The principal at Lincoln School in Brookfield is on paid administrative leave after being accused of insubordination.
Principal Tara Kristoff was placed on leave on Feb. 14 by Co-interim Superintendent Robert Madonia one day after his fellow co-interim superintendent, Patrick Patt, attended a Lincoln School staff meeting that Kristoff held with teachers.
Kristoff being placed on leave was first reported by the Desplaines Valley News.
The letter sent to Kristoff officially placing her on paid administrative leave, published in the Desplaines Valley News, stated that Lyons-Brookfield School District 103 administration is investigating allegations that at the Feb. 13 meeting Kristoff made “derogatory and false statements about the District’s Interim Superintendents to staff members.”
The letter also says that district is investigating whether Kristoff engaged in “unprofessional and insubordinate conduct” and did not follow the agenda for the meeting.
The Landmark filed a Freedom of Information request for a copy of the letter, but Patt said that the district would deny the request, citing an exemption that applies to personnel records. However, district officials did not question the accuracy of the letter to Kristoff published in the Desplaines Valley News.
At the meeting Kristoff apparently didn’t do what exactly what the superintendents told her to do.
“There were some issues with directives and issues that were supposed to be dealt with at the meeting and it didn’t happen, and then it didn’t happen again,” said school board President Marge Hubacek
Madonia and Human Resources Director Kim Ontiveros confronted Kristoff on Feb. 14 and wanted to have a meeting with her. Kristoff apparently replied that she wouldn’t have a meeting with Madonia without having her lawyer present. Then Madonia relieved her of her duties. He and Ontiveros escorted her out of the building, said two sources with knowledge of the situation but asked not to be identified.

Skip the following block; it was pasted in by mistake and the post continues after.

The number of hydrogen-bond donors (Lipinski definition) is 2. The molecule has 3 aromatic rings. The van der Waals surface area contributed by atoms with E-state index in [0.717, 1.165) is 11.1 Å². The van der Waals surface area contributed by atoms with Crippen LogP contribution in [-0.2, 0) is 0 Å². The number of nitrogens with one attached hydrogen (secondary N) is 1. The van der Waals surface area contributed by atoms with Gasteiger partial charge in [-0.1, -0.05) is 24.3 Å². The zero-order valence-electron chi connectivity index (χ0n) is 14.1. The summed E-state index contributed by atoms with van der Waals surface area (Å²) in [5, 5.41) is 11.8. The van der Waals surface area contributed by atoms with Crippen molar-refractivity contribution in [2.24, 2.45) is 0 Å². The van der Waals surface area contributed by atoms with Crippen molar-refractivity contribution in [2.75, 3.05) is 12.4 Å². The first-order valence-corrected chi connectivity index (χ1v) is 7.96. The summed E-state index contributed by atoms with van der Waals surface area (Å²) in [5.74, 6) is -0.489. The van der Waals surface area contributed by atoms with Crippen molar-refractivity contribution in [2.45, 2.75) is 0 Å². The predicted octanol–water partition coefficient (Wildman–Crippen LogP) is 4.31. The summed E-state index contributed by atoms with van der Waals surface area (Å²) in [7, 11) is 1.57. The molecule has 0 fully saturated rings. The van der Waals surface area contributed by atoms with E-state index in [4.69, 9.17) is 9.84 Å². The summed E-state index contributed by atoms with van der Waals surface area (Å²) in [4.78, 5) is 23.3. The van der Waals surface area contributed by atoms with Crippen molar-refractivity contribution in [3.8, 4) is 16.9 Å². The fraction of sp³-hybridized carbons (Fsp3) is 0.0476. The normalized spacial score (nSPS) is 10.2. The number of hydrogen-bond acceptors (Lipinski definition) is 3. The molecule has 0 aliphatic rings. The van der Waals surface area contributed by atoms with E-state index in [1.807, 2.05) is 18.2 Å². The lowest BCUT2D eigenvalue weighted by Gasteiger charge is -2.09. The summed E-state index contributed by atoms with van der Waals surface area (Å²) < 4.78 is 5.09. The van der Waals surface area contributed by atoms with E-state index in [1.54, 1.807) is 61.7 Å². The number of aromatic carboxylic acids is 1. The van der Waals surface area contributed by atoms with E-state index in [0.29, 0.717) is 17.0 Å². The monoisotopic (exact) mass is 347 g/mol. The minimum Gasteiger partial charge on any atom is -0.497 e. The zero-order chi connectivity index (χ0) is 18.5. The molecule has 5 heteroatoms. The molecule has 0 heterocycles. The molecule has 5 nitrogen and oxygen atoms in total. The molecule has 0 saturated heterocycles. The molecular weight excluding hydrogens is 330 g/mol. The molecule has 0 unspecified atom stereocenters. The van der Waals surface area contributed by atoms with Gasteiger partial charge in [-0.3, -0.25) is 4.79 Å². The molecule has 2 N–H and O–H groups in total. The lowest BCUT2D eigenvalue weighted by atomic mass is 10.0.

Kristoff did not respond to a request for an interview. The letter informing Kristoff that she was being placed on leave ordered Kristoff not to discuss the allegations against her with anyone other than her attorney.
Madonia, who has had the prime responsibility for supervising Kristoff, was the superintendent in Frankfort School District 157C when Kristoff was a parent in the district.
Madonia would not comment on his interaction with Kristoff in Frankfort except to say that Kristoff asked him to be her supervisor for a graduate school practicum.
Madonia and Patt wouldn’t say much about why Kristoff was placed on leave.
“I can’t really speak to personnel issues, but there is a public news article that had that detailed in a letter,” Madonia said.
Patt was also tight-lipped.
“Basically it’s a personnel matter and we’ll just see what evolves,” Patt said.
Kristoff, who has a one-year contract, is now on indefinite leave. It is unclear whether she will return to Lincoln School.
“It’s hard to predict until we see how this unfolds,” Madonia said.
Kristoff, probably accompanied by her lawyer, is expected to meet with the school board in closed session on Monday Feb. 25.
Board member Shannon Johnson said that she is reserving judgment until hearing from all sides.
“I can’t make a decision until I get all the facts,” Johnson said. “I want to hear both sides of the story,” Johnson said.
Kristoff is in her first year at Lincoln School. She was hired last June after working for regional office of education. She replaced Theresa Silva, who was a popular principal in her only year at Lincoln School, but she resigned last year after it became apparent that she would not be rehired. Silva is now serving as the interim principal at Lincoln School in Oak Park.
Former longtime Costello School Principal Andrea Maslan, who has been working as part-time curriculum consultant for District 103, has been serving as acting principal at Lincoln School since Kristoff was placed on leave.
Madonia, Patt, Hubacek and Johnson criticized whomever leaked the letter placing Kristoff on leave to the Desplaines Valley News.
“I don’t know why somebody thought they should share that letter,” Hubacek said.